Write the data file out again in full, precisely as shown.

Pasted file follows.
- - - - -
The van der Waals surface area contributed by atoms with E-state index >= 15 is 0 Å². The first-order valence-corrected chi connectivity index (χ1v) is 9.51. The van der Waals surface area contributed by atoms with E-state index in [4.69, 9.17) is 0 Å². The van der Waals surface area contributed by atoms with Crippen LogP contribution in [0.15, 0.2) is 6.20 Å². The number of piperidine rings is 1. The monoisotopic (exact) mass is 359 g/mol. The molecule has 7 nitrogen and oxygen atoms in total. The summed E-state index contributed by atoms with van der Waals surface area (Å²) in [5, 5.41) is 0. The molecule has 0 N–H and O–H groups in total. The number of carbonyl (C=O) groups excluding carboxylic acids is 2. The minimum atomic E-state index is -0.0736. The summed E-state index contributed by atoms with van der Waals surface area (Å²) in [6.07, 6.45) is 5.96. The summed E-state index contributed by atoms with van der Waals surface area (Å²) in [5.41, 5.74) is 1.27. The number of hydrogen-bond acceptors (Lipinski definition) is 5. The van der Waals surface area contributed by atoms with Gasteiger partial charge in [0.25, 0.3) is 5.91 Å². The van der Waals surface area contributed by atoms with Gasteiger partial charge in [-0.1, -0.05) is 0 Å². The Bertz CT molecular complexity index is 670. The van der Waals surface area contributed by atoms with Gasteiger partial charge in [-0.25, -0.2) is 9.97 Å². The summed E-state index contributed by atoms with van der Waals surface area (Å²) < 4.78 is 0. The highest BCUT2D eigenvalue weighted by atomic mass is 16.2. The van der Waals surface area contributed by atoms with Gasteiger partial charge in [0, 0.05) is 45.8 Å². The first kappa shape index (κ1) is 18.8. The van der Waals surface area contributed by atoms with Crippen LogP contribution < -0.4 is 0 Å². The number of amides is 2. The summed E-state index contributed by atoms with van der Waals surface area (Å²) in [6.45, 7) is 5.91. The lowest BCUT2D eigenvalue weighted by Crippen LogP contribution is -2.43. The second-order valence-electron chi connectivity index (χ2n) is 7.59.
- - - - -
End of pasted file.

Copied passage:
The van der Waals surface area contributed by atoms with E-state index >= 15 is 0 Å². The first-order valence-corrected chi connectivity index (χ1v) is 9.51. The van der Waals surface area contributed by atoms with E-state index in [4.69, 9.17) is 0 Å². The van der Waals surface area contributed by atoms with Crippen LogP contribution in [0.15, 0.2) is 6.20 Å². The number of piperidine rings is 1. The monoisotopic (exact) mass is 359 g/mol. The molecule has 7 nitrogen and oxygen atoms in total. The summed E-state index contributed by atoms with van der Waals surface area (Å²) in [5, 5.41) is 0. The molecule has 0 N–H and O–H groups in total. The number of carbonyl (C=O) groups excluding carboxylic acids is 2. The minimum atomic E-state index is -0.0736. The summed E-state index contributed by atoms with van der Waals surface area (Å²) in [6.07, 6.45) is 5.96. The summed E-state index contributed by atoms with van der Waals surface area (Å²) in [5.41, 5.74) is 1.27. The number of hydrogen-bond acceptors (Lipinski definition) is 5. The van der Waals surface area contributed by atoms with Gasteiger partial charge in [0.25, 0.3) is 5.91 Å². The van der Waals surface area contributed by atoms with Gasteiger partial charge in [-0.1, -0.05) is 0 Å². The Bertz CT molecular complexity index is 670. The van der Waals surface area contributed by atoms with Gasteiger partial charge in [-0.25, -0.2) is 9.97 Å². The summed E-state index contributed by atoms with van der Waals surface area (Å²) < 4.78 is 0. The highest BCUT2D eigenvalue weighted by atomic mass is 16.2. The van der Waals surface area contributed by atoms with Gasteiger partial charge in [0, 0.05) is 45.8 Å². The first kappa shape index (κ1) is 18.8. The van der Waals surface area contributed by atoms with Crippen LogP contribution < -0.4 is 0 Å². The number of amides is 2. The summed E-state index contributed by atoms with van der Waals surface area (Å²) in [6.45, 7) is 5.91. The lowest BCUT2D eigenvalue weighted by Crippen LogP contribution is -2.43. The second-order valence-electron chi connectivity index (χ2n) is 7.59.